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Copyright and Fair Use Resources: Home

Copyright Basics

What is Copyright?

Copyright is a legal protection automatically granted to creators of certain types of works. Copyright can also be transferred to others through legal agreements. Copyright owners have these rights (17 U.S. Code § 106. Exclusive rights in copyrighted works)

  • make copies 
  • distribute copies (selling, renting, lending, giving away)
  • perform or display the work publicly
  • make derivative works (translations, adaptations, or reinterpretations) 

When is Copyright Granted?

Copyright is automatically granted to a creator once a work is fixed into a tangible medium of expression and includes "original creative expression" (17 U.S. Code § 102.Subject matter of copyright: In general). No registration or publication is required to have copyright protections.That means the moment a story is written down, a song recorded, or a picture taken the creator generally holds a copyright in that object. 

What's Protected?

Only certain types of works qualify for protection:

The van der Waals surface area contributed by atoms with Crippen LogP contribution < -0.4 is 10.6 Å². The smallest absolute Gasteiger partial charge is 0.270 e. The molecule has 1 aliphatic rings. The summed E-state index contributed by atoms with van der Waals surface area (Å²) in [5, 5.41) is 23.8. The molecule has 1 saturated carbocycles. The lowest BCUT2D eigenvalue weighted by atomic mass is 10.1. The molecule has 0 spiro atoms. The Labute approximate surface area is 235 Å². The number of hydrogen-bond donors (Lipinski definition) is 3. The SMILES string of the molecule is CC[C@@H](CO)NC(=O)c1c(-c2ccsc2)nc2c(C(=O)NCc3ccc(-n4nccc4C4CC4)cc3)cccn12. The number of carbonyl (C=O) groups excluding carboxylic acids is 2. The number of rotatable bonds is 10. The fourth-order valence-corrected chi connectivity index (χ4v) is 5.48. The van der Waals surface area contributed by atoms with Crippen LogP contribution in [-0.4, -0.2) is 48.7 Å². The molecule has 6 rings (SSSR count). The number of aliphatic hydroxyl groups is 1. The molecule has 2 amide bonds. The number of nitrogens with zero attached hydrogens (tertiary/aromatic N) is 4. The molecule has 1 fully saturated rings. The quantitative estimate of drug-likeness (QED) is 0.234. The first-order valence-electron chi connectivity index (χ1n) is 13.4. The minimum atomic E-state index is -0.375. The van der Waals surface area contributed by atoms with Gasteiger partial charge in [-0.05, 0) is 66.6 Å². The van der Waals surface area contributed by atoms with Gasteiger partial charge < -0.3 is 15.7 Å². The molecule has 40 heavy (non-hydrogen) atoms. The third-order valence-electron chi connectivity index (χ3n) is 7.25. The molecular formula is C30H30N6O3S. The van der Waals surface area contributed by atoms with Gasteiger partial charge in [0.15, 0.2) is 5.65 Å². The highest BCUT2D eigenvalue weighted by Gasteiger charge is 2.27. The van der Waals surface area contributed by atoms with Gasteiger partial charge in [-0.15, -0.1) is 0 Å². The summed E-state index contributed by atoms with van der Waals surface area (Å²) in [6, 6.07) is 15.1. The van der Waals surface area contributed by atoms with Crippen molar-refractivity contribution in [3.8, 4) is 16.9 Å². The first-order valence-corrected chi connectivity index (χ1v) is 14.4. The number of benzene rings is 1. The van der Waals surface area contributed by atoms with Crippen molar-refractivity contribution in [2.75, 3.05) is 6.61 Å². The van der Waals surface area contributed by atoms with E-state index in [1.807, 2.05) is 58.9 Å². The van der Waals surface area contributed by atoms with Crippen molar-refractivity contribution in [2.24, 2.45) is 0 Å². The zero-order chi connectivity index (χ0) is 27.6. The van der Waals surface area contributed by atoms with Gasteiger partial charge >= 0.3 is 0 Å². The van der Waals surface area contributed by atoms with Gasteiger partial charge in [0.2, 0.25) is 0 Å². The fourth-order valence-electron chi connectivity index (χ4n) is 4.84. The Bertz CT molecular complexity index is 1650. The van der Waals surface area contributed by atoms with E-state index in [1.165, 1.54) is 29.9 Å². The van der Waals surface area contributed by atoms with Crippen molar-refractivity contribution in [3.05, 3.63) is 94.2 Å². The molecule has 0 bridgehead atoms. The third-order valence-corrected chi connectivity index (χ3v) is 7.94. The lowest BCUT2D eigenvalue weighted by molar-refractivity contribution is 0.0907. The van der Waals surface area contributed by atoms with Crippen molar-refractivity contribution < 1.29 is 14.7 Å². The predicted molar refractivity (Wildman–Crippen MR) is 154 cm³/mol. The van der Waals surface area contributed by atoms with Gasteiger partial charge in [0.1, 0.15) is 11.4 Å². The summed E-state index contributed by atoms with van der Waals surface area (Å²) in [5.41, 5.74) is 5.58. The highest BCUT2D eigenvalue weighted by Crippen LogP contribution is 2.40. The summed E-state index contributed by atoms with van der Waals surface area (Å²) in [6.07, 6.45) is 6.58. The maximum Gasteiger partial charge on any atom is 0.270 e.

These include:

  • literary works
  • musical works, including accompanying words
  • dramatic works, including accompanying music
  • pantomimes and choreographic works
  • pictorial, graphic, and sculptural works
  • motion pictures and other audiovisual works
  • sound recordings
  • architectural works

What's Not Protected?

Certain types of works are excluded from copyright protection (17 U.S. Code § 102. Subject matter of copyright: In general)

  • procedures, processes, systems, methods of operation
  • ideas, concepts, principles, or discoveries
  • titles, names, short phrases and slogans; familiar symbols or designs, mere variations of typographic ornamentation, lettering, mere listings of ingredients or contents
  • other unoriginal or unfixed work

More information can be found on the US Copyright Office website

How Long Does Copyright Last?

For works created today and on, copyright lasts from the moment the work is created and last until 70 years after they die. Older works have varying lengths of copyright. See this article on The Public Domain to determine copyright terms.

This guide is designed to provide resources for the campus community to understand copyright and fair use as it applies to the educational setting 

Neither the use of this guide nor the content presented here constitute legal advice.

Copyright and Emerging Technologies Librarian

Copyright Laws

Copyright is a set of legal protections codified in United States law. These are the most common laws but is not meant to be an exhaustive list.